2. Grammatical or lexical improvement: it might sound obvious, but I have previously been guilty of forgetting that students should both learn and practice new language on Day 1, of forgetting that when students think “What did I learn today?” they’ll be thinking in terms of discrete grammar items (and not in terms of community-building).
    3. Establishing class culture

Number 3, I think, might need some explaining. What is class culture? To paraphrase a great definition from a different context (by Jason Fried, founder of program management app Basecamp), [class] culture is the by-product of consistent behavior. In other words, from how you teach, to what you teach, to how you interact with students and expect them to interact with each other, your class culture will be the result of what you do everyday. Whether your classes are conversation-driven or lockstep by-the-(course)book, whether you’re up scribbling at the whiteboard or hovering over their busily working pairs, whether you’re assigning day one homework or giving them the night off, your first lesson routine should exemplify the principles you teach by. Day one is never a one-off.

And in order to be true to the kind of culture I want to help foster in the classroom, some years ago I decided the best way to start any class is engage with my students, with nothing more than a pen and paper.

My first day routine goes something like this:

PART 1

Take the focus off you with a mingle activity

I really don’t like the me-centric, time-killing forced conversations you go through when waiting for the class to arrive and settle in. So once the proverbial bell rings (or the real one, if you’ve got one), I switch the dynamic, no matter how many students are still missing.

Get up and find three things in common with each of the other people in the class. The following things do not count:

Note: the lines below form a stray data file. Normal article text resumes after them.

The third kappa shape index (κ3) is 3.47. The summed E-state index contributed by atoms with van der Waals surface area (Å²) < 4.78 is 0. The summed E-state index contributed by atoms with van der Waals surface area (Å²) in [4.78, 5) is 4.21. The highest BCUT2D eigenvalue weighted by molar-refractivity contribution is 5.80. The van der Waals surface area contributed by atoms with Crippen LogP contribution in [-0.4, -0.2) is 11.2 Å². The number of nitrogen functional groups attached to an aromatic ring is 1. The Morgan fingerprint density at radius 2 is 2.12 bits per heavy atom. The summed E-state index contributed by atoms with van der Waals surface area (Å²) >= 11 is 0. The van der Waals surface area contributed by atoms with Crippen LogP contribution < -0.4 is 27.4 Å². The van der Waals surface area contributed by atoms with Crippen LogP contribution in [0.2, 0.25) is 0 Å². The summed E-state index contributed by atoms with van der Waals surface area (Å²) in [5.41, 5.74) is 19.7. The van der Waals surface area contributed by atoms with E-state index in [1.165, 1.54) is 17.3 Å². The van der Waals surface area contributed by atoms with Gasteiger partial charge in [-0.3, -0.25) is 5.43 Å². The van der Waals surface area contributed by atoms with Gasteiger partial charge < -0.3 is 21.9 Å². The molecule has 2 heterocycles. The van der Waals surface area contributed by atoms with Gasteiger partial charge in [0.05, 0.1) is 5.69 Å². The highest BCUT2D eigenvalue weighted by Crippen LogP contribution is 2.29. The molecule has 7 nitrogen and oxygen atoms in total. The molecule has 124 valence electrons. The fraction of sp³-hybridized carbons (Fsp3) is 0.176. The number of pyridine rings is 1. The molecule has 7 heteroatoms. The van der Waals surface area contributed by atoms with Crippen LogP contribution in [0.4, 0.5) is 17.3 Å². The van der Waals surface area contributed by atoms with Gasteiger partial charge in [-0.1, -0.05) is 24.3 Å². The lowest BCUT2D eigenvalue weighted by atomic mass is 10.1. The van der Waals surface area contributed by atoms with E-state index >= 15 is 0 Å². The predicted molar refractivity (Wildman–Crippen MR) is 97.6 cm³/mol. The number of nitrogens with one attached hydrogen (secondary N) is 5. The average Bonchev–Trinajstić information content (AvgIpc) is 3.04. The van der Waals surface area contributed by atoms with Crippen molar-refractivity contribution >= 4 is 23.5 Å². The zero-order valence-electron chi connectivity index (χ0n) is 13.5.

• anything with the words Italy/Italian
  • evident physical similarities
  • where you live or went to school

Why? I teach mostly monolingual Italians, mostly who come from the provincial city in which I work (which means they mostly go to the same schools). And evident physical similarities ― we both wear glasses, we’re both wearing jeans ― are just too obvious. I want them to dig a little deeper.

“Find X things in common” is great because it forces them to ask questions, and lots of them. And any mingle activity is great because it gives you lots of opportunity to hear them talk, and note down good/improvable language. And as the late arrivals filter in, you can shove them into the mix.

Stop the activity at an appropriate time. While they’re still on their feet, tell them they’re going to have to tell the class what they have in common with other people. And they’re going to have to name names. So give them one last chance to double check names with the people they talked to. Have them sit down. You might want to give them some whole-class feedback about positive/problematic structure, lexis, etc., particularly if you think it will be important in sharing what they have in common. Or you might want to put it on the back burner until later.

Ask everyone to share what they have in common with one other person, introducing that person by name. And tell them to pay attention, because there’ll be a quiz. As the chain of contributions advances, you should repeat the names as much as possible, both for yourself and for the sake of the students.

Finally, quiz them: Who studies Engineering? Who also speaks German? Who went to France for holiday? etc.

PART 2

All about me: getting to know the teacher

Now I give them the chance to do what they’ve been dying to, which is find out something about me, the foreigner.

Now, it’s your turn. You can ask me anything you want. Personal, professional, whatever.

There’s usually a moment of silence as everyone (or at least the most courageous) starts mentally scrambling for what to ask. Then I add:

Ok, I’ll give you some help. You’ll have some time to think of the questions you want to ask, and write down the questions. And you can do it in groups.